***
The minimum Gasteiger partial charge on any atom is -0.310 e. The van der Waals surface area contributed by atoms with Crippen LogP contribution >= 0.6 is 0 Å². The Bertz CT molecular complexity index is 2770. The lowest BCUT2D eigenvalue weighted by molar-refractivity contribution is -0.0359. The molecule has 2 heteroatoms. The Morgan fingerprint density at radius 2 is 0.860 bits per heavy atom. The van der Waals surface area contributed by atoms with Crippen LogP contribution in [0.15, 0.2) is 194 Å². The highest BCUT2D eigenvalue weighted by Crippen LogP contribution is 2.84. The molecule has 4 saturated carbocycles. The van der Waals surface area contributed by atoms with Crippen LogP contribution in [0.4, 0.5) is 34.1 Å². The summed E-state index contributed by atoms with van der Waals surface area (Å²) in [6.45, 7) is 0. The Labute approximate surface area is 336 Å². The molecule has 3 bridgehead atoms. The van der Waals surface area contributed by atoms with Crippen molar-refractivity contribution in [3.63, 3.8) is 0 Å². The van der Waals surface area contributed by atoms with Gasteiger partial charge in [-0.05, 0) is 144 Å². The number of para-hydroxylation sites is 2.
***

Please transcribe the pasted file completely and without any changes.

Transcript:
The minimum Gasteiger partial charge on any atom is -0.310 e. The van der Waals surface area contributed by atoms with Crippen LogP contribution >= 0.6 is 0 Å². The Bertz CT molecular complexity index is 2770. The lowest BCUT2D eigenvalue weighted by molar-refractivity contribution is -0.0359. The molecule has 2 heteroatoms. The Morgan fingerprint density at radius 2 is 0.860 bits per heavy atom. The van der Waals surface area contributed by atoms with Crippen LogP contribution in [0.15, 0.2) is 194 Å². The highest BCUT2D eigenvalue weighted by Crippen LogP contribution is 2.84. The molecule has 4 saturated carbocycles. The van der Waals surface area contributed by atoms with Crippen LogP contribution in [0.4, 0.5) is 34.1 Å². The summed E-state index contributed by atoms with van der Waals surface area (Å²) in [6.45, 7) is 0. The Labute approximate surface area is 336 Å². The molecule has 3 bridgehead atoms. The van der Waals surface area contributed by atoms with Crippen molar-refractivity contribution in [3.63, 3.8) is 0 Å². The van der Waals surface area contributed by atoms with Gasteiger partial charge in [-0.05, 0) is 144 Å². The number of para-hydroxylation sites is 2.